As a parent, I hate to admit that I sometimes push my own interests on my kids, even when I don’t mean to. For example, I might say, “You’re so good at softball! Don’t you want to keep playing?” when my child says she doesn’t want to play anymore. When kids step away from their regular activities and normal life schedules (as well as their well-meaning but often overly directive parents), they have the opportunity to think through what’s really important to them as individuals.
The counselors challenged me to do things I wouldn’t normally do at home.
Learning self-reliance, experiencing mistakes and failures, and reaching for goals are all camp experiences that help campers develop their grit, an important character trait that we’ve learned is critical to success in life. Camp offers a unique experience to children – the chance to be away from their parents for a short period of time and learn to handle more things on their own. Without parents to step in and assist, or rescue from mistakes, kids develop confidence in their own ability to make decisions and solve problems. Just being “on their own” is a huge confidence builder for kids, and they feel more self-reliant after being responsible for themselves and their belongings for a few weeks.
Camp has made me into a leader, having the best role models as my counselors to look up to.
One of the best things that happens at camp is that kids get exposed to a different kind of adult role model than what they see in the media. No reality TV stars will be gracing the waterfront or backpacking trips at summer camp. No perfectly coiffed and stick-thin model will be standing next to them brushing teeth in the bathroom. No macho guy who speaks disrespectfully about women will be leading the campfire discussion. In fact, the college students who choose to spend their summer working at camp are an outstanding bunch of young adults. Most are stellar students with outstanding leadership skills. They love the outdoors and working with kids, and they are the kind of people we want our kids to emulate. They love leading discussions on topics that are important to their campers and helping them build confidence. There’s no focus on appearance at summer camp, and so designer clothes, makeup, and trendy hair-styles don’t hold the same importance that they do at junior high or high school. In fact, the predominant style at camp is pajama pants paired with dirt and sweat-stained t-shirts. And we hardly ever spend time in front of a mirror.
The other part of camp that has influenced me the most is the simple idea of trying to always smile.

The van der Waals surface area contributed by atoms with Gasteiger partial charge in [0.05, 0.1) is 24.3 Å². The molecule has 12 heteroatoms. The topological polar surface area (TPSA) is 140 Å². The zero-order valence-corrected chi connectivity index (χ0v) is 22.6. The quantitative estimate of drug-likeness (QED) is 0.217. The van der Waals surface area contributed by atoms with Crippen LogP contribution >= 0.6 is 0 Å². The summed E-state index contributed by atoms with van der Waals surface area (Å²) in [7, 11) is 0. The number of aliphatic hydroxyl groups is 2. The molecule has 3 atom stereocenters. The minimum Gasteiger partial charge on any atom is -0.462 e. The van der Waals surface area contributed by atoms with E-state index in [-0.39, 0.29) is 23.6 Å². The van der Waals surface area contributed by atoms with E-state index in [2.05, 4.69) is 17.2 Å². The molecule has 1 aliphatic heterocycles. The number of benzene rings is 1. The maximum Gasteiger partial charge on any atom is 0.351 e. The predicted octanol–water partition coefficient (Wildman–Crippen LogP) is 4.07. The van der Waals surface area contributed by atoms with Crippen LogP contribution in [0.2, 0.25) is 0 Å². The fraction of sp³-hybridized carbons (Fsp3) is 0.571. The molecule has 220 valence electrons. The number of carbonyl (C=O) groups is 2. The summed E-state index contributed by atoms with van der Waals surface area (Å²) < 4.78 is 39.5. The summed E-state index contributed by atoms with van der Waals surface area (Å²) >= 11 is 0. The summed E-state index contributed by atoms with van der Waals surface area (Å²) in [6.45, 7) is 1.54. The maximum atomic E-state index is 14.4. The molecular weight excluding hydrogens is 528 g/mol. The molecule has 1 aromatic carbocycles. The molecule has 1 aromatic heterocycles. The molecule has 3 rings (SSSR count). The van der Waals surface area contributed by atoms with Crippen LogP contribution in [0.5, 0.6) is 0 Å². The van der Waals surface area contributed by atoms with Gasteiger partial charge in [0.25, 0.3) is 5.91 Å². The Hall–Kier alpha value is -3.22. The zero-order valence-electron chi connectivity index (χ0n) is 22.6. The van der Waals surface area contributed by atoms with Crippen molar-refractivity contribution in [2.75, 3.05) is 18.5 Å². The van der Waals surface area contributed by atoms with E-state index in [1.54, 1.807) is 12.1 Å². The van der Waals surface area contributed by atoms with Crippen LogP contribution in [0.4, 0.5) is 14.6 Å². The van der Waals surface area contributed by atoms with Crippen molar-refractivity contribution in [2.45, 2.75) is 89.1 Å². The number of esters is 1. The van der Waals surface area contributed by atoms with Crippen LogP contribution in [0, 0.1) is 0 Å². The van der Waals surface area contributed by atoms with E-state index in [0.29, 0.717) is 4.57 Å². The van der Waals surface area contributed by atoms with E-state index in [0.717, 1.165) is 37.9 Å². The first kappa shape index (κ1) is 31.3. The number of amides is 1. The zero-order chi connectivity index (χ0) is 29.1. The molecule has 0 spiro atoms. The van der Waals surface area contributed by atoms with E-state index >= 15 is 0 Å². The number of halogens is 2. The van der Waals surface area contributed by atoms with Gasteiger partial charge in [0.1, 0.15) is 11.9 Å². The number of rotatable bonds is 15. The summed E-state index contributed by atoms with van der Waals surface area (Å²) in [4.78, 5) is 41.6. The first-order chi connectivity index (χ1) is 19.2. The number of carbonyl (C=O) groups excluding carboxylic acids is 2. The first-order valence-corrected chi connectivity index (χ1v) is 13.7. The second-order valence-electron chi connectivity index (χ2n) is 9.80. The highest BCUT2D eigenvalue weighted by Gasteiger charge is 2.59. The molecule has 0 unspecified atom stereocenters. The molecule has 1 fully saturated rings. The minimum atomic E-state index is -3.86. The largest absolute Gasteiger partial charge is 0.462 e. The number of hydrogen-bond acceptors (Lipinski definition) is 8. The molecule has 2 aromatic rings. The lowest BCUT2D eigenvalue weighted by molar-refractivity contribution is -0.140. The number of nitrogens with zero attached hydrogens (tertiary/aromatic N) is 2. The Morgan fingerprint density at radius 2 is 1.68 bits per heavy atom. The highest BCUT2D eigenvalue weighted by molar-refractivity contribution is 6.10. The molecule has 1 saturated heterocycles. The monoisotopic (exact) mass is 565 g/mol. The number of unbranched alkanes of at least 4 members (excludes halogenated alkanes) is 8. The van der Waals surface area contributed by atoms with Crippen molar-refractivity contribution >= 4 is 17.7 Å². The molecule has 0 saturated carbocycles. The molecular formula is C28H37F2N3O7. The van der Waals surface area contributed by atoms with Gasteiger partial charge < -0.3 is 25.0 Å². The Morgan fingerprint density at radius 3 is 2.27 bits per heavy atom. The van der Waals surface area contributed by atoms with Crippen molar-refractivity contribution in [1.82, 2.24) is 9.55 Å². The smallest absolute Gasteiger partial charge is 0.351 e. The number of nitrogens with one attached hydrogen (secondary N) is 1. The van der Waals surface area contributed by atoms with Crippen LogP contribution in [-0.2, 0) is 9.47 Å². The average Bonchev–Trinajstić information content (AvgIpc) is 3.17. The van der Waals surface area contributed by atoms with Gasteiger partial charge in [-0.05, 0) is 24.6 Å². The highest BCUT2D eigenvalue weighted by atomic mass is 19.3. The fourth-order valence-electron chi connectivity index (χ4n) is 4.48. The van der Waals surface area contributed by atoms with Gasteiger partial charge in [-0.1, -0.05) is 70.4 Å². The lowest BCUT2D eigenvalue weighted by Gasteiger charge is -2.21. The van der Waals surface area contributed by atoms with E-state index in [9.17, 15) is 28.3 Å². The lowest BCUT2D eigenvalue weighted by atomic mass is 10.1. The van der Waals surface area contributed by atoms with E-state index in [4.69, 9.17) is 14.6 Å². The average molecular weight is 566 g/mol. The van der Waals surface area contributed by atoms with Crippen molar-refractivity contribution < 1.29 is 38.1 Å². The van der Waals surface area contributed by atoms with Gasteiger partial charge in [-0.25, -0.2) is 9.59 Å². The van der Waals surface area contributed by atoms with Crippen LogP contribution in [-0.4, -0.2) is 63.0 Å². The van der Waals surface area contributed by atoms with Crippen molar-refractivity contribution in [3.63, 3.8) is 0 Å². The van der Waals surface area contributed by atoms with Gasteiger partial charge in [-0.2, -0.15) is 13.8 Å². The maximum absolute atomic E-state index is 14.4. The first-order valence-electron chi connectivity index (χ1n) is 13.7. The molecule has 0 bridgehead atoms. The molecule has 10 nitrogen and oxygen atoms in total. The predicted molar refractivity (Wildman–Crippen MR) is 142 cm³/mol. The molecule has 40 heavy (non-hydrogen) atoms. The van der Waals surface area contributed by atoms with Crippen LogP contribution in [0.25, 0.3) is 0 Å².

In post-camp surveys, campers consistently write about how ditching their electronics was one of the best things about their camp experience. In fact, it’s a practice they take home with them, setting aside phones during meals with friends so they can connect more genuinely, face-to-face. In the absence of technological tethers, campers have many hours each day to practice these face-to-face communication skills. They learn the importance of things like eye contact, smiles, and body language as they positively interact with their peers. Counselors help facilitate lively discussions, and campers learn to ask each other questions, listen more carefully, and figure out common interests. Kids learn and practice valuable communication skills at camp, which they can use throughout their lives.
Going to camp has made me even more independent and a much better people-person. I am able to go confidently up to someone and introduce myself, or hang out with someone new because of my time at camp.
You are giving your child the opportunity to live and thrive without being with you and under your constant scrutiny. The growth in confidence and independence happen at camp BECAUSE you are not there. Read more about why camp experiences help kids develop independence in Parking Your Helicopter.
I have so many fond memories of camp that I can’t choose a particular one. However, some of my favorites memories include sleeping under the stars, doing fun activities, and spending time with friends.
You are giving your child the gift of magical childhood memories – dirt, adventure, story, and joke-filled days and nights spent with friends outdoors, under the stars, and around the campfire. These childhood memories will last forever. And, as Michael Thompson, PhD, so eloquently states, “Our sweetest childhood memories do not include adults.”
The atmosphere is so relaxed.
You are giving your child a break from the pressures and stress of competitive sports, school, and you. Forgive me if that offends, but I, too, am a well-meaning but over-involved parent who provides just a bit too much advice, feedback, and guidance to my children. Our kids need a break from our well-intentioned involvement in their lives.